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Hall, Charles V.

Published onAug 13, 2021
Hall, Charles V.

(June 23, 1923 – Feb. 18, 2017)

Quick Facts

As head of the Department of Horticulture, Charles Hall brought the department national recognition.

Charles V. Hall (Charlie) was born in near Kittle, a small Fulton County community in northern Arkansas on June 23, 1923 and graduated from Ash Flat High School in 1942. Charlie served with the Army Corps of Engineers in Europe for 21 months during World War II. After completing his tour of duty, Charlie entered the University of Arkansas, eventually receiving his BS in Agriculture (1950) and MS in Horticulture (1953). Charlie then moved to Kansas State University (Manhattan, KS) where he served as an Assistant Professor of Horticulture while earning his PhD in the biological sciences of Entomology, Botany, Plant Pathology, and Plant Breeding (1960). One year later he was promoted to the rank of Associate Professor, and in 1969, he became Professor of Horticulture. In 1974, Dr. Hall, wife Elsie, and family moved north to Ames so that Charlie could become Head of the Department of Horticulture at Iowa State University. Dr. Hall served in that capacity until his retirement in 1990, at which time he was accorded the designation, Professor Emeritus.

During his time on the faculty at Kansas State, Dr. Hall designed one of the first plant sciences courses and developed an introductory course in the elements of horticulture. Dr. Hall also was a popular student counselor, served on the Faculty Senate and Graduate Council, and was advisor to the KSU Horticulture Club. And in 1972 he appeared in the publications Crops and Soils and Seed World as the featured scientist.


In the research arena, Dr. Hall spent the majority of his time focusing on the breeding, genetics, and cultivar development of watermelons and muskmelons. But his crowning achievement was the development and commercial introduction of six watermelon cultivars including 'Crimson Sweet', 'All Sweet', 'Super Sweet', and 'Petite Sweet'. These cultivars and hybrids from these parents are known for their disease resistance, small dark seeds, thin rind, and flavor and texture components that have made them popular, the world over. For instance, 'Crimson Sweet', released in 1963, is grown in more than 50 countries.

Dr. Hall continued his watermelon breeding and commercialization work after joining ISU’s Department of Horticulture, introducing 'Crimson Beauty' and 'IA 1' and two hybrids ('Sentinel' and 'Delta') from those selections.

Dr. Hall earned many awards, honors, and accolades during his long and productive academic career. In 1963, he and his graduate student received the Asgrow Award from the American Society for Horticultural Science for their paper, The Biochemistry of Anthracnose Resistance in Watermelon. In 1972 Dr. Hall received the Marion Meadows Award for outstanding contributions to graduate student research. In 1973, Northrup- King recognized Dr. Hall with its Distinguished Scientist Award and in that same year he became a Fellow of the American Society for Horticultural Science (ASHS). In 1988, fourteen years after his departure, the governor of Kansas awarded Dr. Hall with a Certificate of Recognition for his many and varied contributions to agriculture in the state. In 1998, Dr. Hall received the Outstanding Horticultural Alumni Award from the University of Arkansas. And in 2002, at the International Conference on Vegetable Crops in Bangalore, India, Dr. Hall received the Gold Medal Award for his many contributions to the vegetable crops industry.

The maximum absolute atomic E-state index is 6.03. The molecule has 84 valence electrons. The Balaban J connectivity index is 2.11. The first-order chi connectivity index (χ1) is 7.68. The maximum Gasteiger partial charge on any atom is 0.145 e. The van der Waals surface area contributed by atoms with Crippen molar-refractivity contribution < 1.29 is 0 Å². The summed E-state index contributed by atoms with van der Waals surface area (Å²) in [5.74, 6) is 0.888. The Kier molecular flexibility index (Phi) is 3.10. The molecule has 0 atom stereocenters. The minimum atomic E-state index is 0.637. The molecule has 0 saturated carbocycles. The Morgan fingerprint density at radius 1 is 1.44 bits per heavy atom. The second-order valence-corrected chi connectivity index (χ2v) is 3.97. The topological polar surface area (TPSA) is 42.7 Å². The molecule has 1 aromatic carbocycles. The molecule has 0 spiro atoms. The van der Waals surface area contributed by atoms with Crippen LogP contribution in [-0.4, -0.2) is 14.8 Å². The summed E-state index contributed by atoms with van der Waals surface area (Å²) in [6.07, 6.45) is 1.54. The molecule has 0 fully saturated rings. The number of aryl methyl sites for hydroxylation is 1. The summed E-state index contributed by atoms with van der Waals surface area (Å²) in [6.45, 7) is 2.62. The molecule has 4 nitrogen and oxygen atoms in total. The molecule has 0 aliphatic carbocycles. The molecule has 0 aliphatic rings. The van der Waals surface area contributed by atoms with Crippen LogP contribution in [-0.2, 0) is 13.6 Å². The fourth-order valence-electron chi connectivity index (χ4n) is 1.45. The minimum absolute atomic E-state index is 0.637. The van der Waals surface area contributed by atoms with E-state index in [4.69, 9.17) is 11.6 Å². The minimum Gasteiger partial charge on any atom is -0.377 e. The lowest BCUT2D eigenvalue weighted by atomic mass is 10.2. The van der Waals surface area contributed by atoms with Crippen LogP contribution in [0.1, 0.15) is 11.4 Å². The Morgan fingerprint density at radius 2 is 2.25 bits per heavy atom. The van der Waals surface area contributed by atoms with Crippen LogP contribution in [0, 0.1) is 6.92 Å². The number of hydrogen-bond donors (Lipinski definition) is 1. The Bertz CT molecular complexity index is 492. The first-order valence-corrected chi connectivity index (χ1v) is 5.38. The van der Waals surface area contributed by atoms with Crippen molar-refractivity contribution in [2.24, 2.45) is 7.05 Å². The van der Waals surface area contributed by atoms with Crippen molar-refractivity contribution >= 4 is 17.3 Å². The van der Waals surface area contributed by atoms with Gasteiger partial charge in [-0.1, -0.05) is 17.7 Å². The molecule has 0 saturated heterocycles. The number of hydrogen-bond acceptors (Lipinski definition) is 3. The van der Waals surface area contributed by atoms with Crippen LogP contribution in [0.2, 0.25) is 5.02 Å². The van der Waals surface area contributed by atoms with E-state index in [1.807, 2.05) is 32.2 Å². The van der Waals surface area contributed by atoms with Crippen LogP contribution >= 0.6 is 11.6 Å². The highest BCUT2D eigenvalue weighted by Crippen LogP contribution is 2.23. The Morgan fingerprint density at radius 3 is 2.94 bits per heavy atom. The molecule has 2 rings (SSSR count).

As an administrator, Dr. Hall helped move ISU’s Department of Horticulture into a more prominent role on the national horticulture scene. In the late 1970’s he worked tirelessly to build support for the remodeling and expansion of Horticulture Hall. And he was the driving force behind Iowa State University’s successful bid to host the 79th Annual Meeting of the American Society for Horticultural Science in 1982.

If you visit Horticulture Hall on the Iowa State University campus, you will note the department conference room (Room 110, Horticulture Hall) and the horticulture greenhouses have been named in honor of Dr. Hall and his many achievements and contributions to horticulture in Iowa and at Iowa State University.[1]

After his retirement, Dr. Hall moved to Manhattan, Kansas with his wife Elsie, and he continued to be a friend and advocate for the ISU Department of Horticulture.

Hall passed away in 2017. He was interred with military honors in Wiles Cemetery at Ash Flat, AK.

Selected Sources

Charles V. Hall Papers, RS 9/16/22, Special Collections Department, Parks Library, Iowa State University;

Watermelons as Food in the 21st Century in Food Security and Vegetables – A Global Perspective, pp. 135-148 (2004)

Personal communication with Charles V. Hall.


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